Sun Oct 23 05:08:35 SAST 2016


By Zinhle Mapumulo and Anna Majavu | Jun 26, 2009 | COMMENTS [ 0 ]

AFTER so much euphoria about the revised salary offer for public service doctors, unions representing them have rejected it.

AFTER so much euphoria about the revised salary offer for public service doctors, unions representing them have rejected it.

They have labelled the new proposal a "Mickey Mouse offer". Doctors have also indicated that a mass strike is now on the cards and is likely to happen on Monday.

Lebohang Phahladira, president of the SA Registrars Association, said yesterday: "After interrogating the revised offer we realised that the government cheated us.

"What government did was combine all the money that doctors are earning - such as scarce skills allowance - which was not part of the salary package, with overtime, basic salary and benefits, into one.

"It then added a few thousand to the package to make it look as if it had given us more money.

"When one interrogates the new packages it is clear that our salaries were increased by far less than was announced," said Phahladira.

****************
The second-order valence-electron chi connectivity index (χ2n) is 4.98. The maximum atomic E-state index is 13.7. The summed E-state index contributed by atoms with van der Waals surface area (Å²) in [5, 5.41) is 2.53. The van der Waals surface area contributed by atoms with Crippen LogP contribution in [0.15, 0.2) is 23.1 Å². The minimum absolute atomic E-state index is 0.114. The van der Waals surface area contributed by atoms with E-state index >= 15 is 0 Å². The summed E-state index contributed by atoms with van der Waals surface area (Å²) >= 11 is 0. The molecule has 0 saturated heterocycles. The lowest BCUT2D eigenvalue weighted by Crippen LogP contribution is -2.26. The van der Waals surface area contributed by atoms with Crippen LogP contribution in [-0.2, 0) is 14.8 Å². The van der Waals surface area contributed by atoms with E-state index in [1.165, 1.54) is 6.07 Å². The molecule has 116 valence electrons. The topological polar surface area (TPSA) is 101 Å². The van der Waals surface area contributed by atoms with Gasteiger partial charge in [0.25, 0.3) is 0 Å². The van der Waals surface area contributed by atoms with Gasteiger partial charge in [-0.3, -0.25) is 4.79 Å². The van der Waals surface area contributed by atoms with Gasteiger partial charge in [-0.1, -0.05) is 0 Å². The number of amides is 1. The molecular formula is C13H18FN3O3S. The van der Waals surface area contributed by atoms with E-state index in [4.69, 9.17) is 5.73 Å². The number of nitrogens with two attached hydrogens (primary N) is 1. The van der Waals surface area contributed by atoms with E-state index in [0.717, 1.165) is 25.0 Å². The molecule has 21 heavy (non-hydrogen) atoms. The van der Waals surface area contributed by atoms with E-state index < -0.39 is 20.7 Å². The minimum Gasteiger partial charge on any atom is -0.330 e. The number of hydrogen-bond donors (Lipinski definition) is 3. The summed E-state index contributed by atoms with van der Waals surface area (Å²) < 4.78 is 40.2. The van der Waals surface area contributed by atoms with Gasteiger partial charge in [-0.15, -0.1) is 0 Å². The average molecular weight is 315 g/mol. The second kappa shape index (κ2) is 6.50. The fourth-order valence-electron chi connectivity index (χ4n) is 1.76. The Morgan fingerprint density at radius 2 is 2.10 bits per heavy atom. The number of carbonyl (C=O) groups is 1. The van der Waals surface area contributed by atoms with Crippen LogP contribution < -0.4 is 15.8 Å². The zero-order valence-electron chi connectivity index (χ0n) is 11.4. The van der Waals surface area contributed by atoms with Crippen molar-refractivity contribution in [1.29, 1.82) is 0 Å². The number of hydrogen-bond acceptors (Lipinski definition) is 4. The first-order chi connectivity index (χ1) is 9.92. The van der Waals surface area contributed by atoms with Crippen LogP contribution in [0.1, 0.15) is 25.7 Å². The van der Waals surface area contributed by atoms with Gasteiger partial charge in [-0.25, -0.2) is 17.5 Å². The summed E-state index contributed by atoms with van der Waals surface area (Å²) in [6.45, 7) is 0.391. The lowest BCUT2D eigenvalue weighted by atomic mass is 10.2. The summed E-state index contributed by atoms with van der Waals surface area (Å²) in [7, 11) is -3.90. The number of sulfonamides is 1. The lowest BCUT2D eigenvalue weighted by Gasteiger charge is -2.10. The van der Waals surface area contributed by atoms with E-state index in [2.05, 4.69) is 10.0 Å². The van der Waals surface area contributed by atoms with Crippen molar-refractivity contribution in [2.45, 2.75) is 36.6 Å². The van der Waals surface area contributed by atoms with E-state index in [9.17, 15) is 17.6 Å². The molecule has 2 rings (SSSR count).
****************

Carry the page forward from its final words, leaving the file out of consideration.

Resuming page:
On Wednesday Health Minister Aaron Motsoaledi tabled a revised offer to the doctors, which was expected to end three months of wildcat strikes across the country that have crippled services at some hospitals.

The offer included an increase of between 31percent and 53percent for junior doctors. Initially doctors were demanding a 50percent increase across the board.

Chris Malikane, of Wits Business School, agreed with the doctors' unions that there was something fishy about the new offer.

He wanted to know why the government had not followed labour procedures when announcing the revised offer.

"It was the first time in South African history that the government publicly announced an offer before it was tabled in the bargaining chamber.

" I think doctors have been cheated because the figures are not adding up," said Malikane.

The Junior Doctors Association of SA also say the new offer is an insult.

"We have mobilised all provinces to join a mass strike," Judasa president Bandile Hadebe said.

Meanwhile, the new wage offer, set to cost more than R1billion, has been largely welcomed by economists, who say this would be money well spent.

Sapa reports that Pumulo Masualle, Eastern Cape MEC for health, has urged doctors at the Queenstown, Mthatha and Port Elizabeth hospitals to return to work today as negotiations over their pay increases continue.

Hospitals in the three towns have been running on skeleton staffs, said the health department.

Only emergency cases were being handled at a large Port Elizabeth hospital, while other patients were being referred to clinics.

Themba Hospital in KaBokweni, Mpumalanga, was only treating emergency cases after 81 doctors stayed away from work.


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